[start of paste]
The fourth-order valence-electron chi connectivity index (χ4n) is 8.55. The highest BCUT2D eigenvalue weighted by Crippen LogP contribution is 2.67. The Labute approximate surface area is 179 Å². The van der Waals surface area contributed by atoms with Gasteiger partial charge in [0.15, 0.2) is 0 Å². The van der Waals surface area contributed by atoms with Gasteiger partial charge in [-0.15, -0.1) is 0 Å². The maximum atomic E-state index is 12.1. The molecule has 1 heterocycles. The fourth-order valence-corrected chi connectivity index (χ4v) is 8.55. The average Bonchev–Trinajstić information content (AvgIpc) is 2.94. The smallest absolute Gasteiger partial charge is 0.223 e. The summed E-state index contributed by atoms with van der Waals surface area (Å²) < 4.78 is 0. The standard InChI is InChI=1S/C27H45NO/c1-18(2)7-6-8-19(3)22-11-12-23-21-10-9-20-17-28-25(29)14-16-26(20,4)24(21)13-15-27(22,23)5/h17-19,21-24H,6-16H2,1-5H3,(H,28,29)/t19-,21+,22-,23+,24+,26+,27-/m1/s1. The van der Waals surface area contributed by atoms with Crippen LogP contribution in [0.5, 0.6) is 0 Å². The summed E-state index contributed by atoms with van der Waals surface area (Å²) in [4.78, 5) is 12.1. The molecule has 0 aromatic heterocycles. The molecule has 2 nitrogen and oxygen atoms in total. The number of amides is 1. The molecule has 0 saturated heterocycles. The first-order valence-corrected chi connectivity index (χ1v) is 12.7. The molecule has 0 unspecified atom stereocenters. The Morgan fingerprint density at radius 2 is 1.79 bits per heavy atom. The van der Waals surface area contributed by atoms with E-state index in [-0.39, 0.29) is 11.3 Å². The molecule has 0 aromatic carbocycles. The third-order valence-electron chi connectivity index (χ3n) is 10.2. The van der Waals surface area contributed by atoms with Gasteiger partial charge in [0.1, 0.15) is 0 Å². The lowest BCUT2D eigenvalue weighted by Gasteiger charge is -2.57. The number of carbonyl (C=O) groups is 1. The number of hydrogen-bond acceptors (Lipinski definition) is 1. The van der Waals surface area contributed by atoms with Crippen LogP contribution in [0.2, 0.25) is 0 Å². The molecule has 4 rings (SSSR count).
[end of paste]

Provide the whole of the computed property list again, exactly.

The fourth-order valence-electron chi connectivity index (χ4n) is 8.55. The highest BCUT2D eigenvalue weighted by Crippen LogP contribution is 2.67. The Labute approximate surface area is 179 Å². The van der Waals surface area contributed by atoms with Gasteiger partial charge in [0.15, 0.2) is 0 Å². The van der Waals surface area contributed by atoms with Gasteiger partial charge in [-0.15, -0.1) is 0 Å². The maximum atomic E-state index is 12.1. The molecule has 1 heterocycles. The fourth-order valence-corrected chi connectivity index (χ4v) is 8.55. The average Bonchev–Trinajstić information content (AvgIpc) is 2.94. The smallest absolute Gasteiger partial charge is 0.223 e. The summed E-state index contributed by atoms with van der Waals surface area (Å²) < 4.78 is 0. The standard InChI is InChI=1S/C27H45NO/c1-18(2)7-6-8-19(3)22-11-12-23-21-10-9-20-17-28-25(29)14-16-26(20,4)24(21)13-15-27(22,23)5/h17-19,21-24H,6-16H2,1-5H3,(H,28,29)/t19-,21+,22-,23+,24+,26+,27-/m1/s1. The van der Waals surface area contributed by atoms with Crippen LogP contribution in [0.5, 0.6) is 0 Å². The summed E-state index contributed by atoms with van der Waals surface area (Å²) in [4.78, 5) is 12.1. The molecule has 0 aromatic heterocycles. The molecule has 2 nitrogen and oxygen atoms in total. The number of amides is 1. The molecule has 0 saturated heterocycles. The first-order valence-corrected chi connectivity index (χ1v) is 12.7. The molecule has 0 unspecified atom stereocenters. The Morgan fingerprint density at radius 2 is 1.79 bits per heavy atom. The van der Waals surface area contributed by atoms with E-state index in [-0.39, 0.29) is 11.3 Å². The molecule has 0 aromatic carbocycles. The third-order valence-electron chi connectivity index (χ3n) is 10.2. The van der Waals surface area contributed by atoms with Gasteiger partial charge in [0.1, 0.15) is 0 Å². The lowest BCUT2D eigenvalue weighted by Gasteiger charge is -2.57. The number of carbonyl (C=O) groups is 1. The number of hydrogen-bond acceptors (Lipinski definition) is 1. The van der Waals surface area contributed by atoms with Crippen LogP contribution in [0.2, 0.25) is 0 Å². The molecule has 4 rings (SSSR count).